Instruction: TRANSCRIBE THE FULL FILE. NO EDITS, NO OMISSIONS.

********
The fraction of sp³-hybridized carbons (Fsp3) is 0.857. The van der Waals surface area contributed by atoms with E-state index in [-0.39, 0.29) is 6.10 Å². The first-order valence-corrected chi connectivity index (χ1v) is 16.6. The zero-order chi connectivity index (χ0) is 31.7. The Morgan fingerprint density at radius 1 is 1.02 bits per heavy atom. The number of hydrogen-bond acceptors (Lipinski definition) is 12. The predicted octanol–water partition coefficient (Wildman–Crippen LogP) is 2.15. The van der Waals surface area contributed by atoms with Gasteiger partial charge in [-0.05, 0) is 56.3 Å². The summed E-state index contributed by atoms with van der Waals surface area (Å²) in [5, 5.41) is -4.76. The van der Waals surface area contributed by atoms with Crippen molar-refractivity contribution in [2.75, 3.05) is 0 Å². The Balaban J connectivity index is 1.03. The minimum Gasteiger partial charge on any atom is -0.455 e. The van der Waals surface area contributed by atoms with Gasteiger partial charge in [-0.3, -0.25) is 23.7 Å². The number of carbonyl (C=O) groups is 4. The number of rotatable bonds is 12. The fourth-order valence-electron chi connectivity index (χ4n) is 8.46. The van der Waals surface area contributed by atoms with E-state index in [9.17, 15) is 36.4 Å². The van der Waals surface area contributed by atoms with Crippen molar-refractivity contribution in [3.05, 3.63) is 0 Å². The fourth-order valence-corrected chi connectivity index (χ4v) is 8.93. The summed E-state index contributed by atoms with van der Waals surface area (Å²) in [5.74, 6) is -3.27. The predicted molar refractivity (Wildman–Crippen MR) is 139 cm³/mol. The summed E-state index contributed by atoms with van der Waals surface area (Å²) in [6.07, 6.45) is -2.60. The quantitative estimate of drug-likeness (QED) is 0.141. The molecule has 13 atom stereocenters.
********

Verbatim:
The fraction of sp³-hybridized carbons (Fsp3) is 0.857. The van der Waals surface area contributed by atoms with E-state index in [-0.39, 0.29) is 6.10 Å². The first-order valence-corrected chi connectivity index (χ1v) is 16.6. The zero-order chi connectivity index (χ0) is 31.7. The Morgan fingerprint density at radius 1 is 1.02 bits per heavy atom. The number of hydrogen-bond acceptors (Lipinski definition) is 12. The predicted octanol–water partition coefficient (Wildman–Crippen LogP) is 2.15. The van der Waals surface area contributed by atoms with Gasteiger partial charge in [-0.05, 0) is 56.3 Å². The summed E-state index contributed by atoms with van der Waals surface area (Å²) in [5, 5.41) is -4.76. The van der Waals surface area contributed by atoms with Crippen molar-refractivity contribution in [2.75, 3.05) is 0 Å². The Balaban J connectivity index is 1.03. The minimum Gasteiger partial charge on any atom is -0.455 e. The van der Waals surface area contributed by atoms with Gasteiger partial charge in [-0.3, -0.25) is 23.7 Å². The number of carbonyl (C=O) groups is 4. The number of rotatable bonds is 12. The fourth-order valence-electron chi connectivity index (χ4n) is 8.46. The van der Waals surface area contributed by atoms with E-state index in [9.17, 15) is 36.4 Å². The van der Waals surface area contributed by atoms with Crippen molar-refractivity contribution in [3.05, 3.63) is 0 Å². The fourth-order valence-corrected chi connectivity index (χ4v) is 8.93. The summed E-state index contributed by atoms with van der Waals surface area (Å²) in [5.74, 6) is -3.27. The predicted molar refractivity (Wildman–Crippen MR) is 139 cm³/mol. The summed E-state index contributed by atoms with van der Waals surface area (Å²) in [6.07, 6.45) is -2.60. The quantitative estimate of drug-likeness (QED) is 0.141. The molecule has 13 atom stereocenters.